Reverse-transcription quantitative PCR (RT-qPCR) has been the subject of considerable controversy. While the technique is considered the gold standard for quantifying gene expression in a cell, there are so many variables involved that two researchers could perform the same experiment and end up with wildly different results. And although a study may produce a statistically significant result, it's hard to know if that result is truly valid or if the data might have been skewed due to a technical error.
Of course, guidelines only work if they are widely adopted by labs and journals and remain up-to-date with new technical developments. So where do the MIQE guidelines stand now, three years after their initial publication?
It’s easy to perform PCR experiments, says Jim Huggett, who leads the nucleic acid metrology research group at UK-based biotechnology company LGC Limited. "But the trouble is, there's an awful lot of upstream preparation needed and a whole multitude of things you can do beforehand which will alter the results you get." If researchers don't consider these factors—including extraction method, sample storage conditions, and more—they may not realize what is influencing the results.
Bustin knows all about results that are not what they appear to be. He investigated studies that used qPCR to show the measles virus was present in intestinal tissue of children with autism, implicating the measles, mumps, and rubella (MMR) vaccine in the development of the disorder. Because the researchers had skipped an important step in the protocols—they had inadvertently neglected to add reverse transcriptase to several samples to convert the measles virus RNA to DNA—Bustin was able to determine that the samples were contaminated with DNA plasmids from a facility located next door to the lab. The positive qPCR signal that the researchers had picked up was from those plasmids, not the measles virus.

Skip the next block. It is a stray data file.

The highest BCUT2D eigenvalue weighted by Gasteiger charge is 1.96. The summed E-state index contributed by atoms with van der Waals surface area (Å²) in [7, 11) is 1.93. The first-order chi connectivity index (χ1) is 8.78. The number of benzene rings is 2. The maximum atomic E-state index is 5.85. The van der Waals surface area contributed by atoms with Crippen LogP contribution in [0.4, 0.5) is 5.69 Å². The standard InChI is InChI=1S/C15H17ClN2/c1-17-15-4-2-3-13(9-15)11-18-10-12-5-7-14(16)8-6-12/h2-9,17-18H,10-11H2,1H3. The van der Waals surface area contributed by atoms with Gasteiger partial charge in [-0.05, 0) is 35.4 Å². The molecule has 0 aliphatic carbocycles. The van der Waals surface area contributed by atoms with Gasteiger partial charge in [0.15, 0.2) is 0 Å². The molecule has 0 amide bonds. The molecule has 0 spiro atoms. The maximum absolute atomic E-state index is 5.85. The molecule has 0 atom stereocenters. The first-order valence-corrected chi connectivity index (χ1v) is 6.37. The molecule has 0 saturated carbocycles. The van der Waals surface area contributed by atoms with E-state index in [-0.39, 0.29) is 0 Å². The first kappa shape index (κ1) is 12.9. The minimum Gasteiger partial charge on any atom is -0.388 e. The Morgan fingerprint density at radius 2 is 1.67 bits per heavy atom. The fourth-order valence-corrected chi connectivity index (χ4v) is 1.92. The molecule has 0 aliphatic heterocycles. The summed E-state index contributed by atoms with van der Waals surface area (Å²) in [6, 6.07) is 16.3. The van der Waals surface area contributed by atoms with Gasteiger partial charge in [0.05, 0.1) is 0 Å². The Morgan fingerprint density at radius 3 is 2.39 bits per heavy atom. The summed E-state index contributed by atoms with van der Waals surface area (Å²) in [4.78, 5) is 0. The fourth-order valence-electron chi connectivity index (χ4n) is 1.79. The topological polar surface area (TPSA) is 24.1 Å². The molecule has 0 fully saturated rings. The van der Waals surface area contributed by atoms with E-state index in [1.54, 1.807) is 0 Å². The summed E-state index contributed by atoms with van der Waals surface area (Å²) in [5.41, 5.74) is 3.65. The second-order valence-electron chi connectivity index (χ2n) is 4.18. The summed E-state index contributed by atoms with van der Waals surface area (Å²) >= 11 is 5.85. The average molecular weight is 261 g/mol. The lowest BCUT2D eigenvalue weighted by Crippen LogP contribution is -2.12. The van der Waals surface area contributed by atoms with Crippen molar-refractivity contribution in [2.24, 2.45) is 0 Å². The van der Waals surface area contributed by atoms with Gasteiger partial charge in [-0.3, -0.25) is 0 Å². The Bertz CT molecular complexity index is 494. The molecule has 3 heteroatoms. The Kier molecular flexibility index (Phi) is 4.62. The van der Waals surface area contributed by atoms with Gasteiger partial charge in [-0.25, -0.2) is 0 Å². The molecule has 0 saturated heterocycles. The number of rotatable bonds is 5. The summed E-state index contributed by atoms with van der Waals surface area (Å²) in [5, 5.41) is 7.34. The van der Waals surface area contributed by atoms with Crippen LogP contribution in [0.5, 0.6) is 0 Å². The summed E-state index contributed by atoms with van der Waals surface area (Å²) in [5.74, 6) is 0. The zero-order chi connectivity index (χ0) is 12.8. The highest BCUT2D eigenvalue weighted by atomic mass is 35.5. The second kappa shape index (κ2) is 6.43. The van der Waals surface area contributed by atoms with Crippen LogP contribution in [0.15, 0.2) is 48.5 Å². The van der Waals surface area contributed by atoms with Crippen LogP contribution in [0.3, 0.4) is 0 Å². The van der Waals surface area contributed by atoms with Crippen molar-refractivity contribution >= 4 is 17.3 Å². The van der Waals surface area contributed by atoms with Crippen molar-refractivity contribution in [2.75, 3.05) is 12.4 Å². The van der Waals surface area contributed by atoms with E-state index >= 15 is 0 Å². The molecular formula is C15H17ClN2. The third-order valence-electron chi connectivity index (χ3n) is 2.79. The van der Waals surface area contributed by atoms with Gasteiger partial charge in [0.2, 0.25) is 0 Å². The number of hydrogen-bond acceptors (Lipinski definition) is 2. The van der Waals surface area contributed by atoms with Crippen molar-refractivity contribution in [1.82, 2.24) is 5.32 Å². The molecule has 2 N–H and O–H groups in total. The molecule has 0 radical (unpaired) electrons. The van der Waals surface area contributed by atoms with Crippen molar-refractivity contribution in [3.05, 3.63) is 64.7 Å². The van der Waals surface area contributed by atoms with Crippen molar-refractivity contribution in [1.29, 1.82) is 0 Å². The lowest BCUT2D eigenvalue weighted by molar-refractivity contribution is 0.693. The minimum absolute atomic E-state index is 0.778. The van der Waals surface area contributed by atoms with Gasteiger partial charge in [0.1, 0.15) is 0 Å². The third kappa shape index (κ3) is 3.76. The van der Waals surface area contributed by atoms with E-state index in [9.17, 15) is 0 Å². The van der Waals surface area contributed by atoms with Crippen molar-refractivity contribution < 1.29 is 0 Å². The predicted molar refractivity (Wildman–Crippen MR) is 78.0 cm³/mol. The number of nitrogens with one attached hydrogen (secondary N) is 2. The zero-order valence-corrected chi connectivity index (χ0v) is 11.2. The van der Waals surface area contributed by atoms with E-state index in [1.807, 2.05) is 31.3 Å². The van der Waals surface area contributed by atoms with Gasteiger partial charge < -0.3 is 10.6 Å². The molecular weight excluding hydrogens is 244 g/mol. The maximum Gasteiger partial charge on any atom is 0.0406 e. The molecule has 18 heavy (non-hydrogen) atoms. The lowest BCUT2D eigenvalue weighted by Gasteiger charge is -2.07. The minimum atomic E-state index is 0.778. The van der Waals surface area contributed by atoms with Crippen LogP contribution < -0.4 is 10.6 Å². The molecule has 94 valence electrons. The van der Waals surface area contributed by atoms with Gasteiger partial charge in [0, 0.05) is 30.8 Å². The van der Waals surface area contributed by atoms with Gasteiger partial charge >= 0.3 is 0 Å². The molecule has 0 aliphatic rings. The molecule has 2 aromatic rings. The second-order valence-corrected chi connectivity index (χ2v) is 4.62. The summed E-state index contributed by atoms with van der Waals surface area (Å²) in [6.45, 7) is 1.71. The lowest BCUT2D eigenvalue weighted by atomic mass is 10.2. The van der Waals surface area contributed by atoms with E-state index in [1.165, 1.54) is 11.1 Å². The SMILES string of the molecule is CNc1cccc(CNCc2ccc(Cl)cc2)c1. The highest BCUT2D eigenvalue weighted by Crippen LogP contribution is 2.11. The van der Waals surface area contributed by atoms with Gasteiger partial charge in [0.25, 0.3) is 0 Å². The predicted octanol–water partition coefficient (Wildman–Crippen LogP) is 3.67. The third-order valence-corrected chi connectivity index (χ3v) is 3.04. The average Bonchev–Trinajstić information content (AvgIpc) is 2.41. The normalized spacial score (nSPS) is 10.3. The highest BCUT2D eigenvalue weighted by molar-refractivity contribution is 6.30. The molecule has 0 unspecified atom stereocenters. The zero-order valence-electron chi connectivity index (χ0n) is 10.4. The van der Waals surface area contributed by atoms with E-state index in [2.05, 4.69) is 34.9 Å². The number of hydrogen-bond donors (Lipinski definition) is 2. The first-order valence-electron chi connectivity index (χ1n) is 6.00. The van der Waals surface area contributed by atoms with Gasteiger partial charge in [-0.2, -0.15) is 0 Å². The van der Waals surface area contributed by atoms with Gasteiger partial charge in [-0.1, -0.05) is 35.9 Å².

Although this well-publicized and extreme case demonstrates the potential usefulness of the MIQE guidelines, many researchers still don't follow them. "We're beginning to see people becoming more careful," says Bustin, "but if you look at the numbers of papers that cite the MIQE guidelines, it's about 7 percent in terms of qPCR, which means that 93 percent of papers are still being published with inadequate information that doesn't allow anyone to decide whether the data are real. And if you look at the data, you can very often see that they are meaningless." For example, when a paper reports a one-and-a-half fold difference in gene expression that is normalized against the expression of a single unvalidated reference gene, it's hard to conclude that the result is valid.
Despite the low percentage of papers citing the MIQE guidelines, one group is taking the guidelines very seriously and advocating that researchers stick to them: the companies that sell reagents and other qPCR supplies. "There's clearly an improvement in the quality of the publications that are being published [as a result]," says Huggett.
In a paper published recently in PLoS One, biomedical researcher Francis Jacob from the University Hospital Basel in Switzerland and colleagues reported their attempts to identify a set of suitable, reliable reference genes for several different human cancer cell lines and to determine whether MIQE guidelines are actually being followed by labs (2). His group found that many of the studies look complete on the surface, but when you delve into the details, you find that important data are missing. Many papers don't report the efficiency of their reference genes or their qPCR data, and only 30–40 percent of published studies that investigated reference genes actually followed the MIQE guidelines.